Thousands of Morrisons workers awaiting compensation in a row of £ 100million equal pay
Most shop workers say they are paid less than their predominantly male counterparts who work in Morrisons warehouses, and are now one step closer to better pay
Thousands of Morrisons employees are set to get £ 100million in extra pay after a new employment court ruling.
The ruling, rendered by Judge Davies of the Leeds Employment Tribunal, confirmed that Morrisons shop workers can compare their wages with staff at the supermarket’s distribution center.
The 2,300 predominantly female employees are fighting for a pay equal to that of predominantly male employees in warehouses worth around £ 100million.
Yesterday in a Leeds labor court, labor judge Davies said: “It is not necessary for claimants at this stage to specify an RDC [Regional Distribution Centre] to compare with every supermarket.
“They rely on comparators working in all the DRC and the question at this stage is therefore whether a worker from one of the DRC who moved to a depot in one of the stores would be hired under broad conditions. similar. For the reasons given, I think they would.
The next step is for Leigh Day’s attorneys, working for Morrisons staff, to argue that these roles are of equal value.
If that is successful, Morrisons must explain why the two roles should be paid differently – outlawing gender discrimination.
Are you a Morrisons employee affected by this issue? Message [email protected]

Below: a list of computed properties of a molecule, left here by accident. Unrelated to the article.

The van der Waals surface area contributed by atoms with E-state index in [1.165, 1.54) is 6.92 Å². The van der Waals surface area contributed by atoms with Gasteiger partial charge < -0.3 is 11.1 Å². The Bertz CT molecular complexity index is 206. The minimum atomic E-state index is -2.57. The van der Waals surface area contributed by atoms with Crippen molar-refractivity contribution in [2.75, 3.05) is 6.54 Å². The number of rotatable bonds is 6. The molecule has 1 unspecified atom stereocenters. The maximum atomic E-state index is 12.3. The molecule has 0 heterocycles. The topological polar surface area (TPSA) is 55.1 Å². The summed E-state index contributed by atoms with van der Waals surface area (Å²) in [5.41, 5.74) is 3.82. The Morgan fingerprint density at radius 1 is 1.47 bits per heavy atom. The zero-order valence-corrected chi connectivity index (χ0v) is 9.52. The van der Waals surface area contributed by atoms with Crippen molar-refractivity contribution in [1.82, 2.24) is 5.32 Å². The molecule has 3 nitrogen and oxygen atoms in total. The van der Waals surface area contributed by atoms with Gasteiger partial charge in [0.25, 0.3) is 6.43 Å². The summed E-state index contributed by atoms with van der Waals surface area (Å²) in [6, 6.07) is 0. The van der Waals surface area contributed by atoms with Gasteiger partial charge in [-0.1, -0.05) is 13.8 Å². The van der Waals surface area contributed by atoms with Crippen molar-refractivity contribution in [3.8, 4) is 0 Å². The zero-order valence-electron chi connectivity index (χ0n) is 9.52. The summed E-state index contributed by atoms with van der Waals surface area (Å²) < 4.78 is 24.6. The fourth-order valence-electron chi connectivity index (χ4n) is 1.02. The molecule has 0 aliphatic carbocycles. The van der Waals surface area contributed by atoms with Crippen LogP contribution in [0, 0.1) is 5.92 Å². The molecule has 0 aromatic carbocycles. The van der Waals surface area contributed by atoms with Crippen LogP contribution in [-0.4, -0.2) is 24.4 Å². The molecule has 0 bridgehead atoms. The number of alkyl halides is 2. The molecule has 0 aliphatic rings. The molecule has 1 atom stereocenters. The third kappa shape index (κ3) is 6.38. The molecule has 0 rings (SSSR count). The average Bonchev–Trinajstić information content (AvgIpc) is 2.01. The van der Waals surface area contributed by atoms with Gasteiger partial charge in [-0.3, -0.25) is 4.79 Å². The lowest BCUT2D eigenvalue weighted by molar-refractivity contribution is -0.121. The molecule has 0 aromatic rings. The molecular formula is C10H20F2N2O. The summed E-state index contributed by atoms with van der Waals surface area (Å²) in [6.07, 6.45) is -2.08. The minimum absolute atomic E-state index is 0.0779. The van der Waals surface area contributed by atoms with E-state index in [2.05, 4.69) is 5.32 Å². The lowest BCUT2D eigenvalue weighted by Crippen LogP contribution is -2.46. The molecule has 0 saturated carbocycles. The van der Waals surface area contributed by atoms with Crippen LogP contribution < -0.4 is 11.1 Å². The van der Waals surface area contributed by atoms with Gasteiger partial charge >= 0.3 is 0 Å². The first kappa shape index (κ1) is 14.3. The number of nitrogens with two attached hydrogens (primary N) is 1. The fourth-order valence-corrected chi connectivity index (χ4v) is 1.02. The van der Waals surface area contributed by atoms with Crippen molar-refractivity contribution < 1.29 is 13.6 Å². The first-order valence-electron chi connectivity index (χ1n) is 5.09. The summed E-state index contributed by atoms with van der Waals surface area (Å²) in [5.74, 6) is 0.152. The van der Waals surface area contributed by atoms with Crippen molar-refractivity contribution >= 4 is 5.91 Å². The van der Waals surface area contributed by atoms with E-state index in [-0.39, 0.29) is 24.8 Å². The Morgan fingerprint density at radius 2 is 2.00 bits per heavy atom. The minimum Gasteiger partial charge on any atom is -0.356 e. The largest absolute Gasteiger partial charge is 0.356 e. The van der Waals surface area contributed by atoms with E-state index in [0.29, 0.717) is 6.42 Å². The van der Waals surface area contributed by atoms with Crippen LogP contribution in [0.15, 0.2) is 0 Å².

Morrisons employee Liam Blight (not his real name) said: “It feels like we’re closer to getting the recognition we deserve.
“You can’t fill the shelves fast enough and if you are called to checkout there is no one in the store to stock the shelves, so they are left empty.
“Some customers are respectful, and they understand that you work the hardest, but others don’t care, and you are fooled because the shelves are empty.
“To take all of this and get paid less than the folks in the fulfillment center doesn’t seem fair. Yes, the demand in distribution centers is high but they do not have face to face interactions with customers. , they do not suffer abuse and confrontation. “
A Morrisons spokesperson said: “The decision does not decide whether the roles of retail and logistics are of equal value. Morrisons pays a fair day’s pay for a fair day’s work and will continue to fully defend these proceedings. “
Morrisons isn’t the only supermarket facing a similar legal challenge.
Earlier this month, Sainsbury’s reached a similar point in its own wage dispute – also over checkout staff who want to be paid in accordance with their fellow warehouse workers.
In early September, the supermarket admitted the roles of workshop workers are as tough as better paid warehouse staff .
Staff at Sainsbury’s distribution centers can be paid £ 1.50 to £ 4 more per hour than those working at stacking shelves or at checkouts.
That’s a difference of thousands of pounds a year between roles.
The 3,714 workers at Sainsbury’s have filed equal claims against the supermarket, arguing that their jobs are as demanding as the roles of distribution centers.
The supermarket must now prove that there is a reason for the pay gap that is not based on gender, or else show that the two roles are not equal in value.